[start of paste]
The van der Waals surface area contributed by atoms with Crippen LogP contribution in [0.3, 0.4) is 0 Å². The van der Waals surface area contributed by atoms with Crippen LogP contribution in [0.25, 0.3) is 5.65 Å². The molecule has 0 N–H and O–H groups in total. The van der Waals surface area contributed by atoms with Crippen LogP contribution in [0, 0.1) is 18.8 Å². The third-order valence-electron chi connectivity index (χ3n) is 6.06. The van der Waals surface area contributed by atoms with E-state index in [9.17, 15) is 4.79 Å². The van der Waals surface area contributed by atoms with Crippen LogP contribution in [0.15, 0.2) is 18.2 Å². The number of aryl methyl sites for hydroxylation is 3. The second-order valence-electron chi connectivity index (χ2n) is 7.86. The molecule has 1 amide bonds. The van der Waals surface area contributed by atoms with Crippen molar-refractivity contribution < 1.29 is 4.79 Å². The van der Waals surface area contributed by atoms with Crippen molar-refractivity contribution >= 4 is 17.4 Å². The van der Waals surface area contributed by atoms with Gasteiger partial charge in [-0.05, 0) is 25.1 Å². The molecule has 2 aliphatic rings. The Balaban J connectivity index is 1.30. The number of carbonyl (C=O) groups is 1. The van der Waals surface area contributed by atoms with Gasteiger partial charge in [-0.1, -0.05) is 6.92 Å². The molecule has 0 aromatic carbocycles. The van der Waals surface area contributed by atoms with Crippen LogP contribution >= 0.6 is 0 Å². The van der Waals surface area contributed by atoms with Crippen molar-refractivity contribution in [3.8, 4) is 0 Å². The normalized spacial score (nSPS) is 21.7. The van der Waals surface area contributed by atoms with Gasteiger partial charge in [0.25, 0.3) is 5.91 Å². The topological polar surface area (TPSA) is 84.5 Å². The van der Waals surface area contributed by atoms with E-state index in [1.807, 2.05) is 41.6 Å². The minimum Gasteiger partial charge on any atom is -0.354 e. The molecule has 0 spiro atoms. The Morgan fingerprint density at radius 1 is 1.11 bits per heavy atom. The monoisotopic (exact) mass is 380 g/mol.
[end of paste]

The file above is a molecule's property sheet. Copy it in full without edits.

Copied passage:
The van der Waals surface area contributed by atoms with Crippen LogP contribution in [0.3, 0.4) is 0 Å². The van der Waals surface area contributed by atoms with Crippen LogP contribution in [0.25, 0.3) is 5.65 Å². The molecule has 0 N–H and O–H groups in total. The van der Waals surface area contributed by atoms with Crippen LogP contribution in [0, 0.1) is 18.8 Å². The third-order valence-electron chi connectivity index (χ3n) is 6.06. The van der Waals surface area contributed by atoms with E-state index in [9.17, 15) is 4.79 Å². The van der Waals surface area contributed by atoms with Crippen LogP contribution in [0.15, 0.2) is 18.2 Å². The number of aryl methyl sites for hydroxylation is 3. The second-order valence-electron chi connectivity index (χ2n) is 7.86. The molecule has 1 amide bonds. The van der Waals surface area contributed by atoms with Crippen molar-refractivity contribution < 1.29 is 4.79 Å². The van der Waals surface area contributed by atoms with Crippen molar-refractivity contribution >= 4 is 17.4 Å². The van der Waals surface area contributed by atoms with Gasteiger partial charge in [-0.05, 0) is 25.1 Å². The molecule has 2 aliphatic rings. The Balaban J connectivity index is 1.30. The number of carbonyl (C=O) groups is 1. The van der Waals surface area contributed by atoms with Gasteiger partial charge in [-0.1, -0.05) is 6.92 Å². The molecule has 0 aromatic carbocycles. The van der Waals surface area contributed by atoms with Crippen LogP contribution >= 0.6 is 0 Å². The van der Waals surface area contributed by atoms with Crippen molar-refractivity contribution in [3.8, 4) is 0 Å². The normalized spacial score (nSPS) is 21.7. The van der Waals surface area contributed by atoms with Gasteiger partial charge in [0.25, 0.3) is 5.91 Å². The topological polar surface area (TPSA) is 84.5 Å². The van der Waals surface area contributed by atoms with E-state index in [1.807, 2.05) is 41.6 Å². The minimum Gasteiger partial charge on any atom is -0.354 e. The molecule has 0 spiro atoms. The Morgan fingerprint density at radius 1 is 1.11 bits per heavy atom. The monoisotopic (exact) mass is 380 g/mol.